‘It takes a village in bad times, too.’
Kate Clifford, founder of the Strategic Sites commercial real estate firm, said it’s too soon to tell how COVID-19 will impact the market for the long term.
“I think there is going to be this giant deep breath while everyone waits to see how it affects them,” she said.
Clifford said some potential investors and tenants will wait it out, while others might make a move.
“It’s possible you may see buyers with heavy resources that are stockpiled look and see maybe there’s an opportunity here,” said Clifford, whose company specializes in retail and office sales and leasing.
She said March 16 she had not seen tenant requests about issues with paying rent, “but we know they’re coming.”
While some landlords might be able to relax their terms, some might have a tougher time because their mortgages on the property depend on the rental income stream.
“These landlords still have to pay their mortgages,” she said.
Clifford expects retail leasing to be “way off,” while office leasing might be better because some tenants need a place to work and if not this month, maybe next month.
She also cited other considerations as people self-quarantine and companies cut back on services. For example, will technical and repair experts make office calls?
“It takes a village in good times. It takes a village in bad times, too,” she said.
“Everybody has to be flexible.”
Impact depends on duration of virus
JWB Real Estate Capital President Alex Sifakis said the impact on real estate depends on the duration of quarantines and closures until the virus is considered contained.
He said his team expects that to take two to four months, creating more of a 9/11 impact than that of the 2008 Great Recession.
“Commercial real estate will likely be more affected,” he said.
Sifakis predicts a housing slowdown in the next few months because people don’t want to “go outside to buy houses” and they don’t feel confident about the real estate market, although low interest rates will balance that somewhat.
“Historically there is a high correlation between stock prices and the price of higher-end real estate, so I would expect some softening and slowdown in higher-end homes than lower-end homes,” he said.
The stock market has plummeted.
Sifakis expects renters could have a tough time making payments. “Landlords will need to be patient,” he said, and he hopes to see government and bank programs help defer mortgage payments.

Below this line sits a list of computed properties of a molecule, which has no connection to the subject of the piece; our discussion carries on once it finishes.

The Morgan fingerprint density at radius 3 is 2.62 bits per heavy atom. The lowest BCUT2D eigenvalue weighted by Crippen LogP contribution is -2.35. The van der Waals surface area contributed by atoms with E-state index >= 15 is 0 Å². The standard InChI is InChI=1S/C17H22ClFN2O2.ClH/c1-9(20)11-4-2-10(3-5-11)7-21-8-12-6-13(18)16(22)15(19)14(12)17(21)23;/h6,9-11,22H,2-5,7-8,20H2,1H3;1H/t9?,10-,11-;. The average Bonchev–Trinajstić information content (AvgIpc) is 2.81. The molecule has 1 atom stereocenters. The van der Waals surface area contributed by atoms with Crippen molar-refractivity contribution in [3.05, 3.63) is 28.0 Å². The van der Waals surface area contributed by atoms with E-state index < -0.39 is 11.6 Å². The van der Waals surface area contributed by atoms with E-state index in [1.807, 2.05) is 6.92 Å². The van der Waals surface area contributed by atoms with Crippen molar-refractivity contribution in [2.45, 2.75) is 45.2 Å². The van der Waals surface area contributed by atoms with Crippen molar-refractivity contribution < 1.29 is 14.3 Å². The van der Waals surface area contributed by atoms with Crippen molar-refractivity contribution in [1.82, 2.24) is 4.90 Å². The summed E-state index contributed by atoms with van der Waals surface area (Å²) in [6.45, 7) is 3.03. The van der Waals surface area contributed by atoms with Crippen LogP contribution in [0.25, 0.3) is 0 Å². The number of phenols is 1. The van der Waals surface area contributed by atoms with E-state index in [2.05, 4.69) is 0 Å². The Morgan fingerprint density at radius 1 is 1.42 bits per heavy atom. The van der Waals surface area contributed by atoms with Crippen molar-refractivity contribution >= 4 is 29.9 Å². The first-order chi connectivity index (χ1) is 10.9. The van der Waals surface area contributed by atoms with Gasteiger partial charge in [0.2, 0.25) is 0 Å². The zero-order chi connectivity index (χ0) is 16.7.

He also expects government assistance to supplement service workers, such as those at bars, restaurant and event venues, “who are going to drastically have their hours cut.”
“However, people typically pay their rent before other bills, so we don’t expect to see a massive rash of nonpayments,” he said.
JWB buys, builds, rents and manages housing and retail real estate on behalf of investors. It invests in Downtown and retail projects for its own portfolio.
Stock market volatility could spur investment in real estate, he said. “Since our primary clients are individuals that want to passively invest in real estate, we are expecting to see an increase in volume over the next few months.
Needed: data and perspective
Chris Morgan, co-CEO of the Cantrell & Morgan Inc. commercial real estate firm, acknowledges the serious immediate pain of the virus, but looks beyond it.
“I think there is going to be some long-term benefit from it,” he said. “We will come out stronger and we will come out wiser.”
Morgan predicts people will feel more confident after the “lockdown” as new cases slow and patients recover.
He said Jacksonville and Florida leaders are following the actions of other states and cities in moving to contain the spread and, he believes, in the best interests of commerce.
“If you look at the leadership in this state, these are all entrepreneurial private sector, pro-business leaders, so I take comfort in that.”
Morgan said some businesses will suffer but others will do well. “Have you been to a grocery store? Those stores are doing just fine.”
Morgan attributes some public fear to social media and some overreaction to an avoidance of liability.
He said he is not minimizing the pain, but “we need to have some perspective. When real data gets communicated, then perspective starts to take hold.”
He expects data in 60-90 day about the extent of the virus’s spread, and for warmer weather to dampen the outbreak.
“The question is, how long is this going to be? If two or three weeks and everybody hunkers down, then I think the long-term effect will be minimal.”
Longer, and it might be worse, but “our leadership is very cognizant of that.”
One benefit will be the realization that the U.S. shouldn’t rely on foreign manufacturing of specialty pharmaceuticals and health care equipment, he said.
“That is a great positive outcome.”